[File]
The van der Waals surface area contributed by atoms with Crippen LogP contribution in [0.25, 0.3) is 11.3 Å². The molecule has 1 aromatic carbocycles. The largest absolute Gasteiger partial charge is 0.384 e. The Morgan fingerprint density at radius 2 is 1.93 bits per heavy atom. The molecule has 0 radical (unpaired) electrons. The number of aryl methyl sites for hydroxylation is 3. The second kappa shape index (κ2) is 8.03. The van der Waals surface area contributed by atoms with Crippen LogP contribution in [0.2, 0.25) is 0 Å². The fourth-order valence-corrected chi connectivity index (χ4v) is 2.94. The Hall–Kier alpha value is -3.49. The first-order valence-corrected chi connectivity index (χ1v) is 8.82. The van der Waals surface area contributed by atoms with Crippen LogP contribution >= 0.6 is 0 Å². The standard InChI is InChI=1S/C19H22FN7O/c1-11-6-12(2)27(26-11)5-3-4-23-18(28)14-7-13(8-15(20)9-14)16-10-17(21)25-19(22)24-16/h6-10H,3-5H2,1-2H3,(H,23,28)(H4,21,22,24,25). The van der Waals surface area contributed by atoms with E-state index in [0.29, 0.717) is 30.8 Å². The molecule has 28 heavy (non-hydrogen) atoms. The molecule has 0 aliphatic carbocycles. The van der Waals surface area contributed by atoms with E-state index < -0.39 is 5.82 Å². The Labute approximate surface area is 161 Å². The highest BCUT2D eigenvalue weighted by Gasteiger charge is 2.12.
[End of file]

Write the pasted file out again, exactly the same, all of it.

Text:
The van der Waals surface area contributed by atoms with Crippen LogP contribution in [0.25, 0.3) is 11.3 Å². The molecule has 1 aromatic carbocycles. The largest absolute Gasteiger partial charge is 0.384 e. The Morgan fingerprint density at radius 2 is 1.93 bits per heavy atom. The molecule has 0 radical (unpaired) electrons. The number of aryl methyl sites for hydroxylation is 3. The second kappa shape index (κ2) is 8.03. The van der Waals surface area contributed by atoms with Crippen LogP contribution in [0.2, 0.25) is 0 Å². The fourth-order valence-corrected chi connectivity index (χ4v) is 2.94. The Hall–Kier alpha value is -3.49. The first-order valence-corrected chi connectivity index (χ1v) is 8.82. The van der Waals surface area contributed by atoms with Crippen LogP contribution >= 0.6 is 0 Å². The standard InChI is InChI=1S/C19H22FN7O/c1-11-6-12(2)27(26-11)5-3-4-23-18(28)14-7-13(8-15(20)9-14)16-10-17(21)25-19(22)24-16/h6-10H,3-5H2,1-2H3,(H,23,28)(H4,21,22,24,25). The van der Waals surface area contributed by atoms with E-state index in [0.29, 0.717) is 30.8 Å². The molecule has 28 heavy (non-hydrogen) atoms. The molecule has 0 aliphatic carbocycles. The van der Waals surface area contributed by atoms with E-state index < -0.39 is 5.82 Å². The Labute approximate surface area is 161 Å². The highest BCUT2D eigenvalue weighted by Gasteiger charge is 2.12.